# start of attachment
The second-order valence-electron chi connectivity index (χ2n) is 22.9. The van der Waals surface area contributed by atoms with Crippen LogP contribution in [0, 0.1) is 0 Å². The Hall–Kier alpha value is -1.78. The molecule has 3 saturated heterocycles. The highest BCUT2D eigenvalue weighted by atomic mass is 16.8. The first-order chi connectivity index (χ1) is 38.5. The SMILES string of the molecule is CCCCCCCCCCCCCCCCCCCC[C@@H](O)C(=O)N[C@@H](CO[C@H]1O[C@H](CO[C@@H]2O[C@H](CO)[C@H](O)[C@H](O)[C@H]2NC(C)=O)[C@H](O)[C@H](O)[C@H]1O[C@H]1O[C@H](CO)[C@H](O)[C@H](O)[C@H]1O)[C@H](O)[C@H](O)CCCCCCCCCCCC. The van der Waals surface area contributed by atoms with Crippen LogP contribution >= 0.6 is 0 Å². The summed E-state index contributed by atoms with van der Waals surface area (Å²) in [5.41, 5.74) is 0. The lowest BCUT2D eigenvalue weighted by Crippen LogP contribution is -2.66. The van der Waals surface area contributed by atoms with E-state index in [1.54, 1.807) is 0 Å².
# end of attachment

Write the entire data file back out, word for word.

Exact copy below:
The second-order valence-electron chi connectivity index (χ2n) is 22.9. The van der Waals surface area contributed by atoms with Crippen LogP contribution in [0, 0.1) is 0 Å². The Hall–Kier alpha value is -1.78. The molecule has 3 saturated heterocycles. The highest BCUT2D eigenvalue weighted by atomic mass is 16.8. The first-order chi connectivity index (χ1) is 38.5. The SMILES string of the molecule is CCCCCCCCCCCCCCCCCCCC[C@@H](O)C(=O)N[C@@H](CO[C@H]1O[C@H](CO[C@@H]2O[C@H](CO)[C@H](O)[C@H](O)[C@H]2NC(C)=O)[C@H](O)[C@H](O)[C@H]1O[C@H]1O[C@H](CO)[C@H](O)[C@H](O)[C@H]1O)[C@H](O)[C@H](O)CCCCCCCCCCCC. The van der Waals surface area contributed by atoms with Crippen LogP contribution >= 0.6 is 0 Å². The summed E-state index contributed by atoms with van der Waals surface area (Å²) in [5.41, 5.74) is 0. The lowest BCUT2D eigenvalue weighted by Crippen LogP contribution is -2.66. The van der Waals surface area contributed by atoms with E-state index in [1.54, 1.807) is 0 Å².